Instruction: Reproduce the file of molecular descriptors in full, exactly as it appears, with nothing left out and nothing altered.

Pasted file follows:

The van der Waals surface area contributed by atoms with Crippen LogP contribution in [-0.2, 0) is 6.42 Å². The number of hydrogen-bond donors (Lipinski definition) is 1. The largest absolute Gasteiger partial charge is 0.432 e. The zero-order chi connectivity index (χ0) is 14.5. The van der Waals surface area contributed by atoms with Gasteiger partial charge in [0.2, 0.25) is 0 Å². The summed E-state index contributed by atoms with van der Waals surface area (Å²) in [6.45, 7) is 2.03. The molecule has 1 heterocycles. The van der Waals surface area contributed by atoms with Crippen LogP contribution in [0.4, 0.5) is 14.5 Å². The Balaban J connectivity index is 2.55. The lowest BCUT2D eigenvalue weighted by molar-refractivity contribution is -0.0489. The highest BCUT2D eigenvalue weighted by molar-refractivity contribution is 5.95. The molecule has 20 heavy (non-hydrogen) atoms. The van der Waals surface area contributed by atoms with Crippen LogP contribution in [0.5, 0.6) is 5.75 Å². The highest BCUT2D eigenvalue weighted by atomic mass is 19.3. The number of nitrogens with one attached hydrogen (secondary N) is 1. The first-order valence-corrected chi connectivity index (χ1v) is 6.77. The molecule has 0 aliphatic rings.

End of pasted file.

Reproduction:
The van der Waals surface area contributed by atoms with Crippen LogP contribution in [-0.2, 0) is 6.42 Å². The number of hydrogen-bond donors (Lipinski definition) is 1. The largest absolute Gasteiger partial charge is 0.432 e. The zero-order chi connectivity index (χ0) is 14.5. The van der Waals surface area contributed by atoms with Gasteiger partial charge in [0.2, 0.25) is 0 Å². The summed E-state index contributed by atoms with van der Waals surface area (Å²) in [6.45, 7) is 2.03. The molecule has 1 heterocycles. The van der Waals surface area contributed by atoms with Crippen LogP contribution in [0.4, 0.5) is 14.5 Å². The Balaban J connectivity index is 2.55. The lowest BCUT2D eigenvalue weighted by molar-refractivity contribution is -0.0489. The highest BCUT2D eigenvalue weighted by molar-refractivity contribution is 5.95. The molecule has 20 heavy (non-hydrogen) atoms. The van der Waals surface area contributed by atoms with Crippen LogP contribution in [0.5, 0.6) is 5.75 Å². The highest BCUT2D eigenvalue weighted by atomic mass is 19.3. The number of nitrogens with one attached hydrogen (secondary N) is 1. The first-order valence-corrected chi connectivity index (χ1v) is 6.77. The molecule has 0 aliphatic rings.